The National Housing Federation said that in 2001 the typical price of a house was £121,769, while the average salary was £16,557.
But 10 years later the price of a home had increased to about £236,518, a 94 per cent rise, despite the sluggish state of the housing market in recent years.
Meanwhile, wages have risen by 29 per cent to £21,330 over the same period, making buying a home increasingly unaffordable, according to the federation, which represents housing associations.
The findings were released on the same day that a separate study from lettings network LSL Property Services said average rents reached a new high of £725 a month in July in England and Wales, amid “fierce competition” from frustrated would-be home buyers.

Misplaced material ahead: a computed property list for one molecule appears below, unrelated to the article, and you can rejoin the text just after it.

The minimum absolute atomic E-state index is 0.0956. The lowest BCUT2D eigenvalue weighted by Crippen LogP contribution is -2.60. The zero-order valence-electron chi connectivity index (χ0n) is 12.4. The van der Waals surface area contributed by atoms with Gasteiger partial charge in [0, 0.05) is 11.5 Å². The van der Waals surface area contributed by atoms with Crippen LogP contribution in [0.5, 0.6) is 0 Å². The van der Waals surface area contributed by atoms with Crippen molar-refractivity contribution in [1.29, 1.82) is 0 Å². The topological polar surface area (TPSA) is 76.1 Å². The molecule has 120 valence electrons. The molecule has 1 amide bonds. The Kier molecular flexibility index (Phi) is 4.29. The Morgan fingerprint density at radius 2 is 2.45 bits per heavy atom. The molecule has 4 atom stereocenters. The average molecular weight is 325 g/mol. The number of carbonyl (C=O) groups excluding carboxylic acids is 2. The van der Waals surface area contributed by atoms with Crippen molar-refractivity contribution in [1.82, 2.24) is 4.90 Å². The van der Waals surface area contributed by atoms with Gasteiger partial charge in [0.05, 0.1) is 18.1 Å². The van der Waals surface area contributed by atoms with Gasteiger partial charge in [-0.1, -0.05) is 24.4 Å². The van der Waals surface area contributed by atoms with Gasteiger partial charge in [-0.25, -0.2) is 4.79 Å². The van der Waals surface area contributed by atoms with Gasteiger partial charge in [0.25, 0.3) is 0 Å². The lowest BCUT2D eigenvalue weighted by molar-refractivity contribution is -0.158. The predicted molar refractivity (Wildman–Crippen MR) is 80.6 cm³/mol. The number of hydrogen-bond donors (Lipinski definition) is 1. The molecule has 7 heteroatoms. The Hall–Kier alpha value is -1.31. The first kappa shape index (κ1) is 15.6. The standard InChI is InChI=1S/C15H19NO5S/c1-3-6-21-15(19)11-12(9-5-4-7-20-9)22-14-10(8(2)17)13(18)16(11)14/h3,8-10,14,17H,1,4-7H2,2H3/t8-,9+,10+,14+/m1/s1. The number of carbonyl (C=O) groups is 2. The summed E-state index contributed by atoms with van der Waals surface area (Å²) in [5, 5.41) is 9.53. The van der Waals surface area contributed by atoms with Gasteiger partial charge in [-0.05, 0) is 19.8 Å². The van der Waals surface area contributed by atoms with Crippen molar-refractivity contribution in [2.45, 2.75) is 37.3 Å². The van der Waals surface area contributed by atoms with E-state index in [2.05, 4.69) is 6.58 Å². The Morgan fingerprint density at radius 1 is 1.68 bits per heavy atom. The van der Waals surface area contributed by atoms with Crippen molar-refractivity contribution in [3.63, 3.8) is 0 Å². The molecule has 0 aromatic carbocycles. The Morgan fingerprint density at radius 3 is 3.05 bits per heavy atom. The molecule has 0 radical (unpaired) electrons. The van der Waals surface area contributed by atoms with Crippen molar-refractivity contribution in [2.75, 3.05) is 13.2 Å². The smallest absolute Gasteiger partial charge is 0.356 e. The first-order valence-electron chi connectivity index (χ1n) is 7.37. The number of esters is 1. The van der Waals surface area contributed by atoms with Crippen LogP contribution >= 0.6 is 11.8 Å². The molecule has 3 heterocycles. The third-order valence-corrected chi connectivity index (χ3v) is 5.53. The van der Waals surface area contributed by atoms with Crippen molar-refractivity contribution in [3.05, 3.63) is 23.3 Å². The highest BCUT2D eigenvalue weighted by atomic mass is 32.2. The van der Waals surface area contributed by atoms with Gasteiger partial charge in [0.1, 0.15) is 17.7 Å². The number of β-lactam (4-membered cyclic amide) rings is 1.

The housing federation study found that the area of Copeland in the Lake District has seen the fastest widening of the gap between house prices and wages over the decade, with house prices increasing by 145 per cent to reach £129,862 by 2011, while incomes rose by 5 per cent to reach £21,117.
House prices were 2.6 times average local annual earnings in Copeland in 2001 but by 2011 they were 6.1 times the typical wage.
In 2001 the ratio between the average house price and salary was 7.4 across England, but by 2011 that had risen to 11.1, the study said.